Ezekiel Elliott Provides Phone Records to NFL Amid Ongoing Domestic Violence Investigation

Mikel Galicia
Dallas Cowboys rookie running back Ezekiel Elliott attended a Kanye West concert in Dallas last year.
According to multiple reports from Cowboys beat reporters, national outlets and, Dallas Cowboys running back Ezekiel Elliott turned over phone records to NFL investigators last week as the league continues to investigate several allegations of domestic violence against Elliott.

The news, first reported by USA Today's Tom Pelissero, indicates that the league's investigation, which has been going for almost a year, could be nearing its conclusion.

In turning over the documents, Elliott and the NFL Players Association fulfilled a longstanding request from the league, providing hope that Elliott's status could be cleared up before the Cowboys' season opener Sept. 10. Elliott's phone records could be key evidence in the NFL probe, which began last July.

Early in the morning of July 22, 2016, Tiffany Thompson, who says she is Elliott's ex-girlfriend, filed two reports with Columbus, Ohio, police. In those reports, Thompson says Elliott attacked her multiple times over a two-week period, leaving bruises on her arms and hurting her wrist. Elliott told police at the time that Thompson picked up the bruises in a bar fight and that the second alleged assault, in a car, never took place.

Several witnesses at the scene of the second incident, including one who said she was sitting in the car, told police that no assault took place.

Police did not arrest Elliott, citing the conflicting stories and confusion regarding whether Thompson and Elliott had lived together. Thompson said she'd lived with Elliott for three months of the previous year. Elliott denied having lived with Thompson. Police referred the case to the Columbus City Attorney's Office, which announced in September that it would not prosecute the former Ohio State star.

"After reviewing the totality of the evidence, the City Attorney's Office, Prosecutor Division is declining to approve criminal charges in this matter for any of the 5 alleged incidents," the office said in a press release. "This is primarily due to conflicting and inconsistent information across all incidents resulting in concern regarding the sufficiency of the evidence to support the filing of criminal charges."

Despite the closing of the criminal investigation in Ohio, the NFL has shown little in the way of wanting to complete its investigation.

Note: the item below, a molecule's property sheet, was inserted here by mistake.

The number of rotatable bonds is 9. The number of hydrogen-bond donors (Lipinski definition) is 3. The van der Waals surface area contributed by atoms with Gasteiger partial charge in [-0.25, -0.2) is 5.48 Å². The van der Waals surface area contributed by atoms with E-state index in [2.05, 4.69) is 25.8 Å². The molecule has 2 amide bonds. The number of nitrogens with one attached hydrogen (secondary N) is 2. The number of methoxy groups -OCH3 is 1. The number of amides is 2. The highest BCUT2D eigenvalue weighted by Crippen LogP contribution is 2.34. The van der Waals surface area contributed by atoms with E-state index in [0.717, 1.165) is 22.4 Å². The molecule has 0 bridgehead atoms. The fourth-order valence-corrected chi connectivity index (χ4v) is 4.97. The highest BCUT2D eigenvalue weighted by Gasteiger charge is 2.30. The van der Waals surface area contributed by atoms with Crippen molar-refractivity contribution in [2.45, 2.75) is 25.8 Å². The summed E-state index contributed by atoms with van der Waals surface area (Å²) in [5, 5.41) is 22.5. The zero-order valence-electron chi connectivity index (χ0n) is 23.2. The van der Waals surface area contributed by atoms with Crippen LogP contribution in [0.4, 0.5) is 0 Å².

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After Thompson filed her police reports, anonymous sources within the Cowboys organization told the team's press corps that Elliott had messages on his cellphone proving that Thompson was setting him up because she felt jilted. A statement from Elliott's father, Stacy Elliott, alluded to those claims.

"The actual evidence in this matter clearly indicates what the real motivation was behind the police being called," he said in a statement put out by the Cowboys. "We are confident that when the truth comes to light it will reveal the falsity of these claims."

When the Columbus City Attorney's Office declined to prosecute Elliott, it released all of the evidence gathered in the case. Copies of text messages sent between Thompson and Ayrin Nelson, a witnesses in the case, showed that Thompson encouraged Nelson to lie. Nelson also told police that Thompson screamed at Elliott that she would "ruin his life" the night before filing the police report. Several witnesses also backed up Elliott's claims about Thompson's involvement in a bar fight.

Despite the closing of the criminal investigation in Ohio, the NFL has shown little in the way of wanting to complete its investigation.

"Well, the best way to be fair to a player is to be thorough and to take your time and get it right. So, that is what we're working on. We have professionals that are working on this," NFL Commissioner Roger Goodell said at a press conference after an NFL owners meeting in December at Las Colinas' Four Seasons Resort. "We're not putting a timetable on it. We want to make sure they get it right, they get all the facts. And when they reach to a conclusion, we'll all know about it."

In the six months since Goodell made that statement, Elliott has made it clear that he wants the investigation to be over.

"I do want closure," Elliott told reporters after the Cowboys' season-ending loss to the Packers in January. "I would rather them not drag on as long. I think if there was something to find, which there's not, they would've found it by now. The police did a very thorough investigation. I will tell you this: It just seems like they're dragging their feet right now. Who knows, man? I just want it to end."